The Lady Mariana's devotion to Lord Angelo is a legend in Vienna. Did she not plead for his life before the Duke, in spite of being jilted by him, in spite of his aspersions on her character? Though he is a disgraced man, cast out from the Duke's counsels, she defers prettily to him when visitors come to the moated grange, asks his advice, even though everyone knows that it was her grasp of business that enabled her to recover her fallen fortunes.
Two lovely children, too!
Such a pity that Lord Angelo suffers so with his health, so frequently sick, and the physicians helpless to understand his ailment.
Even though Lady Mariana seeks the prayers of the sisters of St Clare, so noted for their sanctity, and in particular that holiest of the sisters, the former Isabella.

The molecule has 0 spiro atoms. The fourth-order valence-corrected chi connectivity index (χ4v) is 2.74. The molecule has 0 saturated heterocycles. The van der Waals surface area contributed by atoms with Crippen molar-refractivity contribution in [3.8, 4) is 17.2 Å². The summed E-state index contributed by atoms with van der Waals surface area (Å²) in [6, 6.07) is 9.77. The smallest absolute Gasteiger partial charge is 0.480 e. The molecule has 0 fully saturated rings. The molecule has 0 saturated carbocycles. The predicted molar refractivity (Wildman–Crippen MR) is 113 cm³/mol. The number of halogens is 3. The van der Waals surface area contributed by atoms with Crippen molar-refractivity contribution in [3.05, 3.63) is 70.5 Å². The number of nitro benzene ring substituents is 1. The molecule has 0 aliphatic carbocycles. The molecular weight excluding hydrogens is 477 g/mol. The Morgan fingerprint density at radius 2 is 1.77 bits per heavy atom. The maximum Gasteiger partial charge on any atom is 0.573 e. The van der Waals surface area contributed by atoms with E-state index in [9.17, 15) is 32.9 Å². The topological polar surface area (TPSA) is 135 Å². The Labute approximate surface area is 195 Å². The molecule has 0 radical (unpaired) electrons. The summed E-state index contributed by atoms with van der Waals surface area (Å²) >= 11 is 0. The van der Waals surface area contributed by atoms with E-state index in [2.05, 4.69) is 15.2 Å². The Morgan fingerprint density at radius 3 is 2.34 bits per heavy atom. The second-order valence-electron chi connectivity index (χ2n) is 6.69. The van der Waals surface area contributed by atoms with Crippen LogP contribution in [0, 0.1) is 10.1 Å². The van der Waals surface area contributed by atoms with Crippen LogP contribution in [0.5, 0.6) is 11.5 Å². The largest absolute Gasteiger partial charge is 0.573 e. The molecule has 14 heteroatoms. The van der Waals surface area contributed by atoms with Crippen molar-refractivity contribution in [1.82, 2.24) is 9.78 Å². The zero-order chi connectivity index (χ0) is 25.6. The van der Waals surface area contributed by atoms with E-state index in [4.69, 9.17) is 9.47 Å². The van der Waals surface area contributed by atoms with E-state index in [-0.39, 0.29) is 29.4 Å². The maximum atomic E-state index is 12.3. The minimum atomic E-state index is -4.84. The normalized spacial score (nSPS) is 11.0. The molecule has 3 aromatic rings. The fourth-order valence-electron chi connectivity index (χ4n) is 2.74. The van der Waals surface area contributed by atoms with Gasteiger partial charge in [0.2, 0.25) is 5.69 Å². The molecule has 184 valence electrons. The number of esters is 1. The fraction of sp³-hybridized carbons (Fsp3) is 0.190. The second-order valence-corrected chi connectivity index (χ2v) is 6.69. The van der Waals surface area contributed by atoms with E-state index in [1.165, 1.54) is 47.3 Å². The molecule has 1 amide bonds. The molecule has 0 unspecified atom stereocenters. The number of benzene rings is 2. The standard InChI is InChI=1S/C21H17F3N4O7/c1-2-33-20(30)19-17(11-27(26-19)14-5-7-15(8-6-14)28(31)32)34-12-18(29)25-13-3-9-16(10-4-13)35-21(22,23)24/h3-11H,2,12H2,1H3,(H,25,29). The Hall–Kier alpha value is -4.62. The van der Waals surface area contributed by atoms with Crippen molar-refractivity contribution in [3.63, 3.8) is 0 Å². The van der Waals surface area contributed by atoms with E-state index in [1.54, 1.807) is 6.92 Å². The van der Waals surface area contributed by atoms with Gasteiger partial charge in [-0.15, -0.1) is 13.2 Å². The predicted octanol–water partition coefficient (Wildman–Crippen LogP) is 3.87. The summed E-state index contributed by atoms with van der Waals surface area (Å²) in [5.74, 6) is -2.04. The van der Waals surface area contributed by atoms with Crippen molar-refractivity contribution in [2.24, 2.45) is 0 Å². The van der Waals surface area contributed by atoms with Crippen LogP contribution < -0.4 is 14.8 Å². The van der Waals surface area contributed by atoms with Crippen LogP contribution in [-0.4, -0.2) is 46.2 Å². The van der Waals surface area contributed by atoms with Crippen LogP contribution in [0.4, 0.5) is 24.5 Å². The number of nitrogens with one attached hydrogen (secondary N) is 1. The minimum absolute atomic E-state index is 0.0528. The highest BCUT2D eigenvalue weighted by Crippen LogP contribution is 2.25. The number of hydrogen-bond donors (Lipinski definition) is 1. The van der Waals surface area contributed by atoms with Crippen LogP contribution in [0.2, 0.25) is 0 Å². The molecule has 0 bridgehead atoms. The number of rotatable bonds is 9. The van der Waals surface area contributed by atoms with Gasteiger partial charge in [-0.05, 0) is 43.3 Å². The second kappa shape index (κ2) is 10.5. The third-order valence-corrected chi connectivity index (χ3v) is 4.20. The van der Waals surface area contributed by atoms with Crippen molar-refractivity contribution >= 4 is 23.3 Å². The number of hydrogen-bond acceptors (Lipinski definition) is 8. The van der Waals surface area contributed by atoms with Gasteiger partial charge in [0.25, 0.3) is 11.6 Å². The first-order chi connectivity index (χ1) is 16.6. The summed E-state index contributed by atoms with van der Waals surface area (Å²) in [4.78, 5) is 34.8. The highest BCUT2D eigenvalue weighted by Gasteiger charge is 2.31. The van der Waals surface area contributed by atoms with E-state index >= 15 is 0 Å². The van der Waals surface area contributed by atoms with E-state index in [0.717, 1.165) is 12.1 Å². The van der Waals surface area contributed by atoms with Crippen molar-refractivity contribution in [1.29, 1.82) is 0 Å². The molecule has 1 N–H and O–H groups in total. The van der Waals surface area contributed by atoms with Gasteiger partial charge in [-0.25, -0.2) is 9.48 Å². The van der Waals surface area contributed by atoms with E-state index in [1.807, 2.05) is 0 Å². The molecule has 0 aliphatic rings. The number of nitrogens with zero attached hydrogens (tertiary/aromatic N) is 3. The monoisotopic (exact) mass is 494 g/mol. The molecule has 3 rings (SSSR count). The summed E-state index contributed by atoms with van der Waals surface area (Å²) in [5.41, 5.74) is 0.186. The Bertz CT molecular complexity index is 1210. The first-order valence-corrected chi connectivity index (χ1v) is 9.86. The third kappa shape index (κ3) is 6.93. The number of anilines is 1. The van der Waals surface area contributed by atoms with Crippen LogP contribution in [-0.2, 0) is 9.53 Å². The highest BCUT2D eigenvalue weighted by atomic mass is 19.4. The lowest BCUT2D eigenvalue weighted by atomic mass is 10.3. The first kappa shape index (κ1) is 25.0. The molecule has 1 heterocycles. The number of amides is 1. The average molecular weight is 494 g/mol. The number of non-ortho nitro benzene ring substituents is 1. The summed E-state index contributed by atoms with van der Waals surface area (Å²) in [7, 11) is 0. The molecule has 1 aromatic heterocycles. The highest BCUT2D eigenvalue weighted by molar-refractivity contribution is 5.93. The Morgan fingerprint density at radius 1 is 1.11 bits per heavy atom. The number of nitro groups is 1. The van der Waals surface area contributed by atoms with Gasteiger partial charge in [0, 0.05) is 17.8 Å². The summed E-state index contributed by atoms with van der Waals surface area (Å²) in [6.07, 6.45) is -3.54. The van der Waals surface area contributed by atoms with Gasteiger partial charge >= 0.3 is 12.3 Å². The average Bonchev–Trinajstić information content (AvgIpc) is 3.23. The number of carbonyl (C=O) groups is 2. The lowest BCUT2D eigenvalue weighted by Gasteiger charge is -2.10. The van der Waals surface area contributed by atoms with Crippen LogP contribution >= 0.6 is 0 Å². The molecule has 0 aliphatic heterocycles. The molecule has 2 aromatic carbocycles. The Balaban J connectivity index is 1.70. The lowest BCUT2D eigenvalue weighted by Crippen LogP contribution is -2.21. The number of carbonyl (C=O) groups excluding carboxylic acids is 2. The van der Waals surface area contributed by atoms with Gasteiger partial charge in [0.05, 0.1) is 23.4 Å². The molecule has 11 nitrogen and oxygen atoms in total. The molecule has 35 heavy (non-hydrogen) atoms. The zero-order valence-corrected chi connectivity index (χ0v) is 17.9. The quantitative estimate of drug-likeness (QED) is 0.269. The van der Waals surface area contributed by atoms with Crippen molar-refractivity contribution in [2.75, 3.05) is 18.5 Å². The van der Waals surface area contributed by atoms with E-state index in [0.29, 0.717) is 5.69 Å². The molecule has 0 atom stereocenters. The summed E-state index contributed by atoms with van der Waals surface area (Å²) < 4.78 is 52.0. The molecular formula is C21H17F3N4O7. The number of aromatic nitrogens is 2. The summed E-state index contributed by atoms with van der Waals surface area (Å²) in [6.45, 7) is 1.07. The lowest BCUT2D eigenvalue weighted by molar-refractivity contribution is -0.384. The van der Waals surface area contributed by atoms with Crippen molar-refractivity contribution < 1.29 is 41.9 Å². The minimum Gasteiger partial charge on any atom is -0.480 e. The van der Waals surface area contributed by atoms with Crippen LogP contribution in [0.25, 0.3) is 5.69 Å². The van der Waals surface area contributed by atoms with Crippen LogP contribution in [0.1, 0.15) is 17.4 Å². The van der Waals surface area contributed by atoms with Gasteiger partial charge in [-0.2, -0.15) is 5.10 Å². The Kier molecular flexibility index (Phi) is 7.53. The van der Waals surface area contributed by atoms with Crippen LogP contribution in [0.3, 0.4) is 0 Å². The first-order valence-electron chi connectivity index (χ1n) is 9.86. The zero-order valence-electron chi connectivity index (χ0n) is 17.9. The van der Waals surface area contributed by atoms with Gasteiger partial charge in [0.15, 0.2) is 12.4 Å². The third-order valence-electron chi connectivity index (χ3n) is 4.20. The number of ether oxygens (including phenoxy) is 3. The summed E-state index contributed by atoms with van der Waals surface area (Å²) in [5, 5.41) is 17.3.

In the convent parlour, a screen. If they converse, the sisters may not show their faces.
Mariana puts down the bundle she is carrying.
'I no longer need this habit. Even that can no longer arouse him.'
'His health grows no better?'
'Nor will it. I thank you for the lending of it. I have my children - my darling babies. He owed me that, leaving me neither wife, widow, nor free woman for so long.'
Lord Angelo lies abed, mortally sick. No-one comes.
The door opens. Marianna looks in.
'Why, my lord, you have not drunk your posset.' She comes further into the room. 'Here, let me help you to it.'
He stares in terror, but is too weak to resist when she lifts his head, raised the cup to his lips. 'This will cure what ails you.'